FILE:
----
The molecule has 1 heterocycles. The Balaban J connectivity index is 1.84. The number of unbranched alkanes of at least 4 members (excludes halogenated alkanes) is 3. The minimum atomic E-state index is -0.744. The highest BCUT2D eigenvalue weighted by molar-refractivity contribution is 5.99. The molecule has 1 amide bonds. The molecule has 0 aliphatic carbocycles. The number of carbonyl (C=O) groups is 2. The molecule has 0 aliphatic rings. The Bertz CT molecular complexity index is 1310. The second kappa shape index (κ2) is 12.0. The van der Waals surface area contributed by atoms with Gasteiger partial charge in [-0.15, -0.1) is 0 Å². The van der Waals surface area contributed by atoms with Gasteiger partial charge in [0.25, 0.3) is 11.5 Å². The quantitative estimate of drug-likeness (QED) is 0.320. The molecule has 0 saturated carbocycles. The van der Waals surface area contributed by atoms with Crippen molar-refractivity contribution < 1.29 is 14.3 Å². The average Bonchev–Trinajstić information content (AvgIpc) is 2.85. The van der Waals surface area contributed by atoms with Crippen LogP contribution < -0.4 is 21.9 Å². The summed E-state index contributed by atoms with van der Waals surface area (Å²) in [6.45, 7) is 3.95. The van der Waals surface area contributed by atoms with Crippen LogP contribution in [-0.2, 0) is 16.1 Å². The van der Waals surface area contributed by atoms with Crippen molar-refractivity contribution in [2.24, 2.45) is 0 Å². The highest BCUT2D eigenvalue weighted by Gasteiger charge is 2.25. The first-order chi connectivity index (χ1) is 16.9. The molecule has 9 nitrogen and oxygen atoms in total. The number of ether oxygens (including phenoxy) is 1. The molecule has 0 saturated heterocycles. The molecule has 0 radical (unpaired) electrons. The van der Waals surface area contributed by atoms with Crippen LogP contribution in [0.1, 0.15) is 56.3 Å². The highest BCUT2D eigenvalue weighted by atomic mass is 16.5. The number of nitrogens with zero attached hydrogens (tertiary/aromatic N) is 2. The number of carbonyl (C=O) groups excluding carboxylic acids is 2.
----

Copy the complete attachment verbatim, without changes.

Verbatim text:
The molecule has 1 heterocycles. The Balaban J connectivity index is 1.84. The number of unbranched alkanes of at least 4 members (excludes halogenated alkanes) is 3. The minimum atomic E-state index is -0.744. The highest BCUT2D eigenvalue weighted by molar-refractivity contribution is 5.99. The molecule has 1 amide bonds. The molecule has 0 aliphatic carbocycles. The number of carbonyl (C=O) groups is 2. The molecule has 0 aliphatic rings. The Bertz CT molecular complexity index is 1310. The second kappa shape index (κ2) is 12.0. The van der Waals surface area contributed by atoms with Gasteiger partial charge in [-0.15, -0.1) is 0 Å². The van der Waals surface area contributed by atoms with Gasteiger partial charge in [0.25, 0.3) is 11.5 Å². The quantitative estimate of drug-likeness (QED) is 0.320. The molecule has 0 saturated carbocycles. The van der Waals surface area contributed by atoms with Crippen molar-refractivity contribution < 1.29 is 14.3 Å². The average Bonchev–Trinajstić information content (AvgIpc) is 2.85. The van der Waals surface area contributed by atoms with Crippen LogP contribution < -0.4 is 21.9 Å². The summed E-state index contributed by atoms with van der Waals surface area (Å²) in [6.45, 7) is 3.95. The van der Waals surface area contributed by atoms with Crippen LogP contribution in [-0.2, 0) is 16.1 Å². The van der Waals surface area contributed by atoms with Crippen molar-refractivity contribution in [2.24, 2.45) is 0 Å². The highest BCUT2D eigenvalue weighted by Gasteiger charge is 2.25. The first-order chi connectivity index (χ1) is 16.9. The molecule has 9 nitrogen and oxygen atoms in total. The number of ether oxygens (including phenoxy) is 1. The molecule has 0 saturated heterocycles. The molecule has 0 radical (unpaired) electrons. The van der Waals surface area contributed by atoms with Crippen LogP contribution in [0.1, 0.15) is 56.3 Å². The highest BCUT2D eigenvalue weighted by atomic mass is 16.5. The number of nitrogens with zero attached hydrogens (tertiary/aromatic N) is 2. The number of carbonyl (C=O) groups excluding carboxylic acids is 2.